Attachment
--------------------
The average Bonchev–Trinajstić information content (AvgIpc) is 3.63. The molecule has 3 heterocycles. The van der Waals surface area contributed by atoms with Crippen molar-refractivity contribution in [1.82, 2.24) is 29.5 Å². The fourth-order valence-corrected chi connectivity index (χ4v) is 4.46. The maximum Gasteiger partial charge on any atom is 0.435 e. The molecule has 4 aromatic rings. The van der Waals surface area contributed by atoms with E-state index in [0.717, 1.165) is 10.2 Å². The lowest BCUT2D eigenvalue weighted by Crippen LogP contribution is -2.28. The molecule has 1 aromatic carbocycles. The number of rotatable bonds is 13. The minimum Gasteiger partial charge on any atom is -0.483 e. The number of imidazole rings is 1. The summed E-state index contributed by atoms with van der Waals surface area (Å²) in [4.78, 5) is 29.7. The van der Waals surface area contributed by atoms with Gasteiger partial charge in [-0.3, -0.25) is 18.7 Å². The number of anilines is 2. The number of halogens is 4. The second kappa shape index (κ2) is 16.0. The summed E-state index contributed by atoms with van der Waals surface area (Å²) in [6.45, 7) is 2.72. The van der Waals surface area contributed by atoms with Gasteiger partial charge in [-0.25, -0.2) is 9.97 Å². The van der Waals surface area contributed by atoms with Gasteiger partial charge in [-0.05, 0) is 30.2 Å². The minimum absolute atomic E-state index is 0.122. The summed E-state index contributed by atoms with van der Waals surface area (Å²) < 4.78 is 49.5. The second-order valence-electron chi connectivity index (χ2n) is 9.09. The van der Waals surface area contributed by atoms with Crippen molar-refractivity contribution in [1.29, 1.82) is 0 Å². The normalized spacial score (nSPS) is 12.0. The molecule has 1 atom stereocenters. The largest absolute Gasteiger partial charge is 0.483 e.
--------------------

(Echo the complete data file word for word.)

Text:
The average Bonchev–Trinajstić information content (AvgIpc) is 3.63. The molecule has 3 heterocycles. The van der Waals surface area contributed by atoms with Crippen molar-refractivity contribution in [1.82, 2.24) is 29.5 Å². The fourth-order valence-corrected chi connectivity index (χ4v) is 4.46. The maximum Gasteiger partial charge on any atom is 0.435 e. The molecule has 4 aromatic rings. The van der Waals surface area contributed by atoms with E-state index in [0.717, 1.165) is 10.2 Å². The lowest BCUT2D eigenvalue weighted by Crippen LogP contribution is -2.28. The molecule has 1 aromatic carbocycles. The number of rotatable bonds is 13. The minimum Gasteiger partial charge on any atom is -0.483 e. The number of imidazole rings is 1. The summed E-state index contributed by atoms with van der Waals surface area (Å²) in [4.78, 5) is 29.7. The van der Waals surface area contributed by atoms with Gasteiger partial charge in [-0.3, -0.25) is 18.7 Å². The number of anilines is 2. The number of halogens is 4. The second kappa shape index (κ2) is 16.0. The summed E-state index contributed by atoms with van der Waals surface area (Å²) in [6.45, 7) is 2.72. The van der Waals surface area contributed by atoms with Gasteiger partial charge in [-0.25, -0.2) is 9.97 Å². The van der Waals surface area contributed by atoms with Gasteiger partial charge in [-0.05, 0) is 30.2 Å². The minimum absolute atomic E-state index is 0.122. The summed E-state index contributed by atoms with van der Waals surface area (Å²) < 4.78 is 49.5. The second-order valence-electron chi connectivity index (χ2n) is 9.09. The van der Waals surface area contributed by atoms with Crippen molar-refractivity contribution in [1.29, 1.82) is 0 Å². The normalized spacial score (nSPS) is 12.0. The molecule has 1 atom stereocenters. The largest absolute Gasteiger partial charge is 0.483 e.